World Number one tennis player, Novak Djokovic has been deported following the ten day appeal process about whether he was able to remain in Australia for the Australian Open.
Originally Djokovic was given a medical exemption to allow him to enter Australia to participate in the Australian Open despite that he was not vaccinated against COVID-19.
Djokovic was first issued with a temporary visa which allows individuals to work in Australia for a short-term period, including for sporting activities. This was prior to his medical exemption being granted.
He was originally granted a medical exemption by the Chief Medical Officer of Tennis Australia, as he had recently recovered from COVID-19. When he entered the country on 5 January 2022, The Acting Australian Border force Commissioner examined an issue with his Travel Declaration and he was detained.
The Australian government cancelled his visa the day after his arrival before Djokovic’s legal team challenged the Government’s decision to deport Djokovic.
The challenge was originally successful and Judge Anthony Kelly quashed the cancellation of Djokovic’s visa on 10 January 2022.
Four days later Immigration Minister Alex Hawke used his personal powers to cancel Djokovic’s visa in the overall final decision from the Government. The Immigration minister was able to do this as the Immigration and Home Affairs ministers, share 47 personal powers which they are able to use to enforce the Migration Act.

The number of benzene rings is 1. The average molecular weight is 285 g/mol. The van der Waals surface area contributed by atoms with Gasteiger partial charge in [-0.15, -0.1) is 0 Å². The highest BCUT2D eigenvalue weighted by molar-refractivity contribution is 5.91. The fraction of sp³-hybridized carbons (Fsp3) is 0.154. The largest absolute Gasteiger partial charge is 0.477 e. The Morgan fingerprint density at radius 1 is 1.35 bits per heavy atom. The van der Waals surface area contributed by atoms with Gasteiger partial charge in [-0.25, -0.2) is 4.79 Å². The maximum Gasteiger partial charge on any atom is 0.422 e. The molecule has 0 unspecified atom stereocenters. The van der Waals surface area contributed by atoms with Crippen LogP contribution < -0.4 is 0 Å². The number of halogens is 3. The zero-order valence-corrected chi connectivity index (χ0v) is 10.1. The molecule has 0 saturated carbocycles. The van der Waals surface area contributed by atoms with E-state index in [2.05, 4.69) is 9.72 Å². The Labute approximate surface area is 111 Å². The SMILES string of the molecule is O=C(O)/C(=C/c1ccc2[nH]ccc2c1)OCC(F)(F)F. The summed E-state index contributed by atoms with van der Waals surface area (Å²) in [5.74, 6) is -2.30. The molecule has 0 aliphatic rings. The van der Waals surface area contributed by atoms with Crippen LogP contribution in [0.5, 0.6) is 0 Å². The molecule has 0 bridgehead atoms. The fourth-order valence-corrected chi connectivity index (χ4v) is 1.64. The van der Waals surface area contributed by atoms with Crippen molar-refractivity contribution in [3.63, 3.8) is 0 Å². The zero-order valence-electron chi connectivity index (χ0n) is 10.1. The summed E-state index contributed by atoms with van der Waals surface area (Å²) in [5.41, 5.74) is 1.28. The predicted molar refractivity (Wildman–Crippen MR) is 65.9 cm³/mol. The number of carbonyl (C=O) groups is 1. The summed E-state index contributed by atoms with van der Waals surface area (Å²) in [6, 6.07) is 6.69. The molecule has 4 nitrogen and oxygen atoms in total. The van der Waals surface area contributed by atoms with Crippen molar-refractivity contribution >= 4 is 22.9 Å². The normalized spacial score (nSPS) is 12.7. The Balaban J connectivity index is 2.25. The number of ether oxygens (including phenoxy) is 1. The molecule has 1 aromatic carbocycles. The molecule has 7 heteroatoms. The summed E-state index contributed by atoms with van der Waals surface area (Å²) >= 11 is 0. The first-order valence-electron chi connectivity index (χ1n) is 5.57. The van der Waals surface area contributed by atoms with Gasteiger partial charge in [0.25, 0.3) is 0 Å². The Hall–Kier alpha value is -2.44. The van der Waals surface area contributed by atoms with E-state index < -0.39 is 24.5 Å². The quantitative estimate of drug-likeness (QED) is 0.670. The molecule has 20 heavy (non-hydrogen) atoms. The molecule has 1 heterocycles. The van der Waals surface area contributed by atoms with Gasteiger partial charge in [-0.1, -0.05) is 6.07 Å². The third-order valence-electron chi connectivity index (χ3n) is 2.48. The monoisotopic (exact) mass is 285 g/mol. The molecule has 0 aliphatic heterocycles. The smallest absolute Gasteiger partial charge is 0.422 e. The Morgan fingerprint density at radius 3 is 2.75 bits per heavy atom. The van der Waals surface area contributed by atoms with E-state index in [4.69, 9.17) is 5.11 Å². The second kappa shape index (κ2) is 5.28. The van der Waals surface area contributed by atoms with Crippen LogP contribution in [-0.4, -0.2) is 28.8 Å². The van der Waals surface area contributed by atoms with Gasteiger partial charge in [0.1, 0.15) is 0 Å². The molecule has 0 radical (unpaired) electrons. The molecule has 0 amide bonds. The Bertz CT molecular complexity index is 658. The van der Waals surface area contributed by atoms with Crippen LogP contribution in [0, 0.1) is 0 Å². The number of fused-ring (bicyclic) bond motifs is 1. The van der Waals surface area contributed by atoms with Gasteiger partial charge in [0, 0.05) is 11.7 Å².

The Minister’s discretionary powers stem form section 51(xix) of the Australian Constitution which states that Parliament has the power to make laws with respect to “naturalisation and aliens”.
Under section 133C of the Migration Act, Mr Hawke, using his discretionary powers, cancelled Djokovic’s visa. He has said that it was in the public interest to cancel the visa as Djokovic was a ‘talisman of anti-vaccination sentiment’. He also stated that if Djokovic was to remain in Australia on the visa then his presence may incite ‘civil unrest’.
The threshold of the Minister’s powers to cancel a visa under section 133C of the Migration Act is very low and does not require reasonable doubt to be shown for the cause of the cancellation.
This case shows just how vast the Government’s authority can reach under their powers provided in the Constitution. Djokovic has been deported and has now been automatically banned from re-entering Australia for three years.
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